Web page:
Using such commonplace observations about racism in society as evidence for conspiracist thinking can only undermine research. More recently, a much noted 2013 survey conflated non-conspiratorial questions about politics with ones about space aliens, Bigfoot, and whether Paul McCartney died in the 1960s.

Using such commonplace observations about racism in society as evidence for conspiracist thinking can only undermine research.

In the last few years, some researchers have criticized loose or misleading definitions of conspiracy theory and made serious efforts to come up with good measures of conspiracy ideation. Such academic and professional efforts have not filtered into the popular press or the internet, however, and the 2016 presidential campaign brought about a resurgence of the problem. A story about Republican complaints over the possibility of the Federal Elections Commission’s opening the presidential debates to third party candidates was headlined as a “GOP conspiracy.” A sermon about religious persecution given by presidential hopeful Ben Carson to a congregation of his fellow Seventh Day Adventists was depicted as his “Satanic Sabbath persecution conspiracy.” AlterNet created “The Definitive Donald Trump Conspiracy Guide,” a messy list of 58 simple accusations (e.g., that Bill Ayers had ghostwritten Obama’s memoir), speculations (Trump’s 2012 musing about Obama’s strategy for reelection: “Looks like he’ll have to start a major war or conflict to win. Don’t put it past him.”), and random claims (27–35 percent of Muslims “would go to war” with the United States). That Trump believes these things may be important, but lumping them all together under a conspiracy theory heading only clouds the issue.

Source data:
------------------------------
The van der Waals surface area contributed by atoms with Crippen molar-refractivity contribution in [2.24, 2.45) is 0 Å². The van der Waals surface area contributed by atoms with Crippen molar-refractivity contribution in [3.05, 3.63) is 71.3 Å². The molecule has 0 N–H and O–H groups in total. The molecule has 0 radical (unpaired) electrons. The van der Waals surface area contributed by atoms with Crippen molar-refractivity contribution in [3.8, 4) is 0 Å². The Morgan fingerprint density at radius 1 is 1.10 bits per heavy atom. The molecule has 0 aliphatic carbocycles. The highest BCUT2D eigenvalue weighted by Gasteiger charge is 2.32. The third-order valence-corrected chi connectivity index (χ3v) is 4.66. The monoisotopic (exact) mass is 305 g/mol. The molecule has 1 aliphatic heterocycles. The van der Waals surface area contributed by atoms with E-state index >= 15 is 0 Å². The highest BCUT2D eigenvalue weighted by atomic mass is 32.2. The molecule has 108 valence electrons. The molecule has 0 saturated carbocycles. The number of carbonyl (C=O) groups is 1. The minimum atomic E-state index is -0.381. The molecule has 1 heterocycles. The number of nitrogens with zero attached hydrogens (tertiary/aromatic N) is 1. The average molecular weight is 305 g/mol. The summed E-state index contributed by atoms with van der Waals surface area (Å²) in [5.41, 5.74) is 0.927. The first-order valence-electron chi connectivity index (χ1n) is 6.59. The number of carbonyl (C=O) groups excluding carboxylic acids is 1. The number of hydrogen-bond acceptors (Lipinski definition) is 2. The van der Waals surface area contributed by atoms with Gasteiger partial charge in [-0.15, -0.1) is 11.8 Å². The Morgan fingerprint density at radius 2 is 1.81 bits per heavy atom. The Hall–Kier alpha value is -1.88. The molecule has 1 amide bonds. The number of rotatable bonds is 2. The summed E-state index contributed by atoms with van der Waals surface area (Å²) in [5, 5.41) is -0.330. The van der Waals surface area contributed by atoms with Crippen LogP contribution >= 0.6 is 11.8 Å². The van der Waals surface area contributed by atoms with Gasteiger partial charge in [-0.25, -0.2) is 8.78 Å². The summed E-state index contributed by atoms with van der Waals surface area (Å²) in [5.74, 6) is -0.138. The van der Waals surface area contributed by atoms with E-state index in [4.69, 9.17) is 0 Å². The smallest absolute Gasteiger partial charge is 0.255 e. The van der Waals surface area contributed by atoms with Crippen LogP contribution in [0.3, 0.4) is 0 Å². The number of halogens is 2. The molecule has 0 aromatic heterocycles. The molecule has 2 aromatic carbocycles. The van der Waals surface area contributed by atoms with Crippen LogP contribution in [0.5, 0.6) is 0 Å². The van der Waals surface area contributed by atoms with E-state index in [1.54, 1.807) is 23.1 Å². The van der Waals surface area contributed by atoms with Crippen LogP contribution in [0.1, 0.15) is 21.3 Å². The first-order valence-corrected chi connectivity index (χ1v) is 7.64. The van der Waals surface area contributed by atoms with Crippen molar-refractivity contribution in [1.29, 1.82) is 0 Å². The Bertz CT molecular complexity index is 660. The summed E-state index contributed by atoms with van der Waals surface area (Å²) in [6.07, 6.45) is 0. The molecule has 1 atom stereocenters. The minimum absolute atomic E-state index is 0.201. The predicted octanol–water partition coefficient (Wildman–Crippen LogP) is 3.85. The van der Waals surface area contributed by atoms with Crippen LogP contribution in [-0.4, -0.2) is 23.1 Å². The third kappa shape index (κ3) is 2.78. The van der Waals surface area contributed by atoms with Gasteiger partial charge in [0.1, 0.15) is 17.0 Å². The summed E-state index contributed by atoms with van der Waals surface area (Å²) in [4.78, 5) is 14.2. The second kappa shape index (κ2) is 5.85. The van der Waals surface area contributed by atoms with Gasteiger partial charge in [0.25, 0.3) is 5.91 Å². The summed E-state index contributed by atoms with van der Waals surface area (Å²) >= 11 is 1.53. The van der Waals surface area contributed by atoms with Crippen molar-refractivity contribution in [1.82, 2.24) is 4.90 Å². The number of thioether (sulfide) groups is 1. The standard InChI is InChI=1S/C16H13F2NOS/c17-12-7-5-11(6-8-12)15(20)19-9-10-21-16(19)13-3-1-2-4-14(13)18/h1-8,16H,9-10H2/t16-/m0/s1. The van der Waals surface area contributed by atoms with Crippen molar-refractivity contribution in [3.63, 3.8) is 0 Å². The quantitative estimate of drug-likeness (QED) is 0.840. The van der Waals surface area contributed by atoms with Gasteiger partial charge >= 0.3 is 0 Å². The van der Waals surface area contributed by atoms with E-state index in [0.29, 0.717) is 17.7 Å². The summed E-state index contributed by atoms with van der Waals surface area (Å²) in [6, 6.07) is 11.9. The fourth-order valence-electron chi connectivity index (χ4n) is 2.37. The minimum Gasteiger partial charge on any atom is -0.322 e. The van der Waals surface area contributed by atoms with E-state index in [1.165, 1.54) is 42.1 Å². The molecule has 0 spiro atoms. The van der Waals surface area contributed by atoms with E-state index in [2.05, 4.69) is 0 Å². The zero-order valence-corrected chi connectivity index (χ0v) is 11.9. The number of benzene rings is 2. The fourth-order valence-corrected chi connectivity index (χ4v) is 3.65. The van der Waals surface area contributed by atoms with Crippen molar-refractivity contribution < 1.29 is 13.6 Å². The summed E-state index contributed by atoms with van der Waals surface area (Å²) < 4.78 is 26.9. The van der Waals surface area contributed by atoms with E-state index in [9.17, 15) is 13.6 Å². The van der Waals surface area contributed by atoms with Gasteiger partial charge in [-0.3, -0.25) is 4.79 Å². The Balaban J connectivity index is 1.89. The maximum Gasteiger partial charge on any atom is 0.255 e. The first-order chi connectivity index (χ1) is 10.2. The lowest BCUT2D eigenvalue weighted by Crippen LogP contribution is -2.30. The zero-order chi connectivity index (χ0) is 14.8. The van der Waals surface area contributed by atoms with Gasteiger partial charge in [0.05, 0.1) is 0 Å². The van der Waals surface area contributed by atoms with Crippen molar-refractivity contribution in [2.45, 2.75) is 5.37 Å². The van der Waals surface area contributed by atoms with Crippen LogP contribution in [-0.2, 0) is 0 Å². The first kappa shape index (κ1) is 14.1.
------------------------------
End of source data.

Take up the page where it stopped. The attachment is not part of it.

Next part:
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Conspiracism Rebounds

Conspiracism is about 100 years old. The Protocols of the Learned Elders of Zion began to be circulated outside Russia during the Bolshevik Revolution, and very shortly thereafter Nesta Webster published her first conspiratorial books. Over the decades, conspiracism evolved and branched out into different versions, from the secret government/hidden hand to mind-controlling psychopolitics to shape-shifting human-reptilian hybrids posing as our political leaders. During the last few years, conspiracism has become so embedded in the popular mind that the once-menacing Illuminati has become a punchline. Websites filled with photographs of celebrities making triangular hand gestures or of crackpots with photoshopped tinfoil hats define the weird end of conspiracy theory for most people. The more serious side of conspiracism in the 21st century was first defined by the 9/11 attacks and the obsessive “truther” conspiracism that followed them. By the time that burst of conspiracism faded, the election of Barack Obama brought the racist right-wing conspiracism that lurked beneath the surface to prominence in American politics.

In keeping with the improvisational nature of modern conspiracy theorizing, other ideas have been merged with the standard new world order conspiracy

Despite the panoply of different conspiracy theories that arose between Nesta Webster and 9/11, none has wholly disappeared. In part, this is because the technologies of social media have made it easy to rekindle and spread any conspiracy theory. The dominant strand of conspiracism—the continuum from secret government to hidden hand to one-worlder to new world order—continues to be widely propagated, with perhaps an infinite number of subtle variations. Texe Marrs, for example, promotes a basic Zionist conspiracy with roots in the Kabbalah. Herbert G. Dorsey III recycled Webster’s thesis with particular emphasis on the Knights Templar. Miguel Bruno Duarte’s “shadow government” is primarily the work of the Illuminati, with Communist and Freemasonic support.